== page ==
The new hydraulic disc caliper appears to have received relatively minimal changes as the later versions of the XTR calipers were already quite good to begin with. Our sources suggest that Shimano may have slightly increased the fluid capacity of the caliper, though, to better combat brake fade due to overheating.

Shimano will also continue to offer both six-bolt and Centerlock disc rotors for XTR, fulfilling the promises of "lots of options" for the new kit.


Shimano will continue with its very well-received Hollowtech II outboard bearing bottom bracket system but is apparently feeling a bit deficient in the carbon department according to our sources. The crankarms themselves will still be hollow-forged aluminum (a material Shimano continues to argue is the best for the job), but Shimano has clearly heeded the cries of current XTR users that the existing middle ring displays somewhat poor durability.

The new middle ring will be a carbon and titanium component similar to those made by smaller firms such as CarbonTi. The teeth themselves will be made of titanium for durability, but they will be attached to a carbon fiber main body for reduced weight (and points for coolness, no doubt). It still remains to be seen how Shimano will incorporate their signature complex arrangement of ramps, pins, and gates into this hybrid construction, but there's little doubt that it will be there in order to maintain's Shimano reputation as having the best shifting chainrings in the industry.


For the first time in the group's history, Shimano will offer an XTR-labeled clipless pedal (which will also bear the XTR-specific PD-M970 part number). The new pedal is said to offer an enlarged pedal platform for better support and stability as well as improved power transfer. There's no word yet on whether or not the new pedal will require a new cleat, but it would come as no surprise considering that Shimano is generally happy to abandon standards in pursuit of improved performance and the SPD cleat has remained virtually unchanged since its introduction. In fact, a new cleat would not only be somewhat expected, but may even be warranted if it can truly offer improved performance over the existing SH51 version.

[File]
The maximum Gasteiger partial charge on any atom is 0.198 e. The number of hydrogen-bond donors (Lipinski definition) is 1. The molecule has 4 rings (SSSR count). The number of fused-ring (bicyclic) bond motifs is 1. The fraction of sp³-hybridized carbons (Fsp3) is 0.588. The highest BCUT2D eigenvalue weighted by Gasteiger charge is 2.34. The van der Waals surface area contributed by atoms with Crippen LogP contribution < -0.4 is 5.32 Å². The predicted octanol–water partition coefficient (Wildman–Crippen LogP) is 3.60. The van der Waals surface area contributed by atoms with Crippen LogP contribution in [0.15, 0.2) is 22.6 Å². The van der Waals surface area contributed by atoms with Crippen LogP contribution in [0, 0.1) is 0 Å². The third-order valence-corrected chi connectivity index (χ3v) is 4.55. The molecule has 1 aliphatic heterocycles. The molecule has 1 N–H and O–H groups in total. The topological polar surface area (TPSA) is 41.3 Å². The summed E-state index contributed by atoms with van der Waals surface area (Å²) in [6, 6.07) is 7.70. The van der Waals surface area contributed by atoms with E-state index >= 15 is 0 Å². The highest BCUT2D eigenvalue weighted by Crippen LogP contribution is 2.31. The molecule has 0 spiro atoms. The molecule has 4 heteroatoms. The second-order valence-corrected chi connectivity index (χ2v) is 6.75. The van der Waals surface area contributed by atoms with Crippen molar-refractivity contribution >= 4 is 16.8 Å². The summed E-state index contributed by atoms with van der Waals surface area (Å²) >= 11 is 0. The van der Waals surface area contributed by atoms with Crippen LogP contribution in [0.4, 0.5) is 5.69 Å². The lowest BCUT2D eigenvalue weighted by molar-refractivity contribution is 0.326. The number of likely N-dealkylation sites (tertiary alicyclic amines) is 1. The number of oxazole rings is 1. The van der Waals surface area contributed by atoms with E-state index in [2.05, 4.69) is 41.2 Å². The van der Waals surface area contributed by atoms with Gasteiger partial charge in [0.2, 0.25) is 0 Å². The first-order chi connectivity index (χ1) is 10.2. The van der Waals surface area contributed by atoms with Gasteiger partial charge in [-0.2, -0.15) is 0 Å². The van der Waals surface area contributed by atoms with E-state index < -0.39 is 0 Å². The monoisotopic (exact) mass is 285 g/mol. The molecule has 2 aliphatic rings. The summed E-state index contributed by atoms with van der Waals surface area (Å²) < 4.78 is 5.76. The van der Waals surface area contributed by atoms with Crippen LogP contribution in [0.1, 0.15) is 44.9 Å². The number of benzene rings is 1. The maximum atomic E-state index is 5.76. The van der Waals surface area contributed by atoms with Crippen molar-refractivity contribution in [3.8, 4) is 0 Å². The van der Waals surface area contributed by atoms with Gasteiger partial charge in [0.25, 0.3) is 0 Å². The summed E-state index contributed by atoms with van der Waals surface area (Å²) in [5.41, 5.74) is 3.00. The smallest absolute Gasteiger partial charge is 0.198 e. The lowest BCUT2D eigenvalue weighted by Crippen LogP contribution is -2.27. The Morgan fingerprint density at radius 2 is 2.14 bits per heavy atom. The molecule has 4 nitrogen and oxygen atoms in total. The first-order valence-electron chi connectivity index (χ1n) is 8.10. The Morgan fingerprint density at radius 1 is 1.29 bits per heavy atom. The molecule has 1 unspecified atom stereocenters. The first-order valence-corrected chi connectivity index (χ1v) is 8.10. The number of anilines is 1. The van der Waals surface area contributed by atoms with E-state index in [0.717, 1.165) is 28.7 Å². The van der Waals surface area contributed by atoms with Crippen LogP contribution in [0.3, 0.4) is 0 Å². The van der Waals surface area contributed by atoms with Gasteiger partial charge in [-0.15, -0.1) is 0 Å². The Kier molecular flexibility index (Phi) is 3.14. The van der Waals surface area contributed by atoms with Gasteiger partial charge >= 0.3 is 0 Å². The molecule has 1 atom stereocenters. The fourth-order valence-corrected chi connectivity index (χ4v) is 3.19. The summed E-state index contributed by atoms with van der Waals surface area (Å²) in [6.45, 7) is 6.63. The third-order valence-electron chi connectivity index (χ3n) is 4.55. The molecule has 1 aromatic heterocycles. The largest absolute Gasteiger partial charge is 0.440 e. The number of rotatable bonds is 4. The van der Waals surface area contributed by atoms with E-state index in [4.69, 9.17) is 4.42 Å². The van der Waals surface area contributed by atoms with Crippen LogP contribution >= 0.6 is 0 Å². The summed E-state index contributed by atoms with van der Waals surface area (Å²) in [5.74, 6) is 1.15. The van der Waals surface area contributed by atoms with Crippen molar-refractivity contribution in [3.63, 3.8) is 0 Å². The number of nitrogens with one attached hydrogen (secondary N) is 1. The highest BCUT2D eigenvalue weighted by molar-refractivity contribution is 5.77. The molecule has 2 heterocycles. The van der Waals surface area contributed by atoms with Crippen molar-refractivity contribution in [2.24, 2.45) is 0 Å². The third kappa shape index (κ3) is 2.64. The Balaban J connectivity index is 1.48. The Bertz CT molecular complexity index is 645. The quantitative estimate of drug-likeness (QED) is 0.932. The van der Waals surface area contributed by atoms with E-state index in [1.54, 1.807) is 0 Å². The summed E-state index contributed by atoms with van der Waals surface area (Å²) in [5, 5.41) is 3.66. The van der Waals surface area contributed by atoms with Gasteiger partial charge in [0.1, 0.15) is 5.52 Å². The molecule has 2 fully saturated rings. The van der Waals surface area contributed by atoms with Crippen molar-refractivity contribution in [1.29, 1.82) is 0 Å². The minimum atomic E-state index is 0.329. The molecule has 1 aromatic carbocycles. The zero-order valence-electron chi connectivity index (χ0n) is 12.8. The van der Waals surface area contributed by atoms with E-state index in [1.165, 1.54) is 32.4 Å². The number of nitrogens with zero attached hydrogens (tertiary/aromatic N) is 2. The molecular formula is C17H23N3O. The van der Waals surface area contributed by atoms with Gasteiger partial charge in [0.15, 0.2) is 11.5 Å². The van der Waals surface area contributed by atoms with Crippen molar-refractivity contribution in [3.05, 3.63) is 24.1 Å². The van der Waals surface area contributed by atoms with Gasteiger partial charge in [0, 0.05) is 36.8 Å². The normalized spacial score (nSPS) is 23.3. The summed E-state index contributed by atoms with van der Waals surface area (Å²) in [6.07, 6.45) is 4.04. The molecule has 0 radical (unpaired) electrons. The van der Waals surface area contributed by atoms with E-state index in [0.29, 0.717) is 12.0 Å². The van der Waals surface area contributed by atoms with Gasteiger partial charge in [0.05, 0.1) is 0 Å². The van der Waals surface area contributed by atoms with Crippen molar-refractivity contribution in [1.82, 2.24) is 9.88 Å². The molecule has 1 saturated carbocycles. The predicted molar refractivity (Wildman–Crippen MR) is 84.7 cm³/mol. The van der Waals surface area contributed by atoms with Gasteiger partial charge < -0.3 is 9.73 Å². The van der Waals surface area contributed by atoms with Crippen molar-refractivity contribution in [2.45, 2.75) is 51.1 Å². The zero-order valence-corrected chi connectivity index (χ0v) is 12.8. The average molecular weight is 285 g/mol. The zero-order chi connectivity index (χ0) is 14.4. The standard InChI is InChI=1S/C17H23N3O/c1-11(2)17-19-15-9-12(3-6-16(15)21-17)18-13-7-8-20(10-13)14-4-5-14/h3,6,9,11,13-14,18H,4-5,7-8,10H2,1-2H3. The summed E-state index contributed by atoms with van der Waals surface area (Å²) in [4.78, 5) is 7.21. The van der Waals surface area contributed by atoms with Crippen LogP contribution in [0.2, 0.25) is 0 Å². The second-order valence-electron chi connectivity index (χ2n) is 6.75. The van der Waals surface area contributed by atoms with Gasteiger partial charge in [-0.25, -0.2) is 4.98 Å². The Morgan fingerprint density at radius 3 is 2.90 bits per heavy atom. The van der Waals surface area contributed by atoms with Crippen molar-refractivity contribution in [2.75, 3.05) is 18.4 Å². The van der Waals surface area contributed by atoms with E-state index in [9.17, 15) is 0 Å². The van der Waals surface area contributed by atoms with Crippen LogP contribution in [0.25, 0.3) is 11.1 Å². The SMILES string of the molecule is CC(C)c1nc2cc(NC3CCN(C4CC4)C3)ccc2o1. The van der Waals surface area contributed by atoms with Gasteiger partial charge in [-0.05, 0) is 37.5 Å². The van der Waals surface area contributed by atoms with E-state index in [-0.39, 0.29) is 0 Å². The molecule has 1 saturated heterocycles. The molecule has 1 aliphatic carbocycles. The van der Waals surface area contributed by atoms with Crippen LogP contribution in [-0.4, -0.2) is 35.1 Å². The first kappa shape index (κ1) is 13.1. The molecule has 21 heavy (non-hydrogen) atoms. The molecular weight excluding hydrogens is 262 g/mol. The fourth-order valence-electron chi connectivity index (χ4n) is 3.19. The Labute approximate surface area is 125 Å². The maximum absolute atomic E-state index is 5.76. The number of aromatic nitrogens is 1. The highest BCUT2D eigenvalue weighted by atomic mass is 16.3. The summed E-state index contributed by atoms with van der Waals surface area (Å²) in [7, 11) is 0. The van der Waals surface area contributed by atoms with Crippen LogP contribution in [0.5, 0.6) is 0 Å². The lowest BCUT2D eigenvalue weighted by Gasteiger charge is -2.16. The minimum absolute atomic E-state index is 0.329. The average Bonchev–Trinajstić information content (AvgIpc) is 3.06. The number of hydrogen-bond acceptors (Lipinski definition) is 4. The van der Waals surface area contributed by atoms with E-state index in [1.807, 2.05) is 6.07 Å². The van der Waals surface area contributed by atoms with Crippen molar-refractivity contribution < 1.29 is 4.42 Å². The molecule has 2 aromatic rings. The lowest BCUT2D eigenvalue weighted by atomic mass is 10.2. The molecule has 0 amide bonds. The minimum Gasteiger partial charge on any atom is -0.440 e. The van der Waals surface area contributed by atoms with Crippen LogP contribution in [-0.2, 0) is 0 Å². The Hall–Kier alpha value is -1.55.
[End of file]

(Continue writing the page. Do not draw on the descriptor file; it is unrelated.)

Shimano is clearly hoping that the new M970 XTR group will make at least a big an impact as M950 did back in the mid-90s. Whether or not they will admit it, Shimano is clearly feeling the competitive pressure from "the other big S" over in Chicago and is doggedly determined to claw their way back into the undisputed Number One position. Whatever the outcome, let's hear three cheers for healthy competition, eh? It's a good time to be a mountain biker.

Deda Elacta carbon fiber handlebar
(Click for larger image)
Cable channels
(Click for larger image)

Deda Electafies handlebar

Component maker Deda Elementi has announced a new carbon fiber road bike handlebar, the Electa. Weighing in at a claimed 207g, the new bar has an extra-wide 31.8mm section so that aero bars can be easily mounted next to the stem clamp, ergonomic top section, and larger cross-sections in the curves for increased rigidity. Campagnolo users will also like the double cable channels that provide a tidy place for both gear and brake cables.

The Electa is available in 24cm, 44cm and 46cm widths, measured edge-to-edge.

More info: www.dedaelementi.com